The number of Americans filing for jobless benefits is finally coming down in a meaningful way and dropping across the board.
By the numbers: Claims for traditional initial jobless claims last week fell by more than 156,000 to 832,000 while initial claims for the Pandemic Unemployment Assistance program declined to below 500,000 for the first time since April 18.
- PUA claims had reached more than 1 million for the week ending July 4.
- Regular initial jobless claims remained below 1 million for the second week in a row after 19 straight weeks above 1 million.
The state of play: The number of people receiving unemployment benefits overall declined in almost every program, except the Pandemic Emergency Unemployment Compensation and Short-Term Compensation programs, which both saw increases.
- The increases suggest a growing number of individuals who are not classified as unemployed are receiving benefits.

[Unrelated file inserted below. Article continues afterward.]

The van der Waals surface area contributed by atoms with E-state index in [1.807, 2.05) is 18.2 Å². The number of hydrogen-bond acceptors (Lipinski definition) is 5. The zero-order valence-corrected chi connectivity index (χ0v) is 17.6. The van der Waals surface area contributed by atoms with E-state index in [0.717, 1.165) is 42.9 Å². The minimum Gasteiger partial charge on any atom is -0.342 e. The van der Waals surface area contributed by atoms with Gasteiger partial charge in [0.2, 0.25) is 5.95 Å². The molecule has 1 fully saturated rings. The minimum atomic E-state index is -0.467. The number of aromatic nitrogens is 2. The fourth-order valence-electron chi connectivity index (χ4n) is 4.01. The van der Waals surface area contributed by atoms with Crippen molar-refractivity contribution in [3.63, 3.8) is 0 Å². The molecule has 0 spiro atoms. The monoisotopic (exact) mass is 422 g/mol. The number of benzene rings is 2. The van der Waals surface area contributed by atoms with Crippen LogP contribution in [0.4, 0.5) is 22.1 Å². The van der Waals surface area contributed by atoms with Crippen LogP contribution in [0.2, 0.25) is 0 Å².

The big picture: Overall, 3.1 million fewer people were receiving jobless benefits for the week ending July 25 than the previous week.
- That reversed the broader trend for July when first-time traditional jobless claims fell, but the number of people receiving money from all unemployment programs rose.
Watch this space: Gus Faucher, economist at PNC Financial, said the extra $600 a week in unemployment benefits that expired at the end of July helped prop up outlays for many households. Without it, some consumers will likely cut back on their spending this month.
- "That is going to be a drag on the recovery," he told the Wall Street Journal.
Of note: We use non-seasonally adjusted figures here at Axios Markets because seasonal adjustment since March is significantly distorting the data.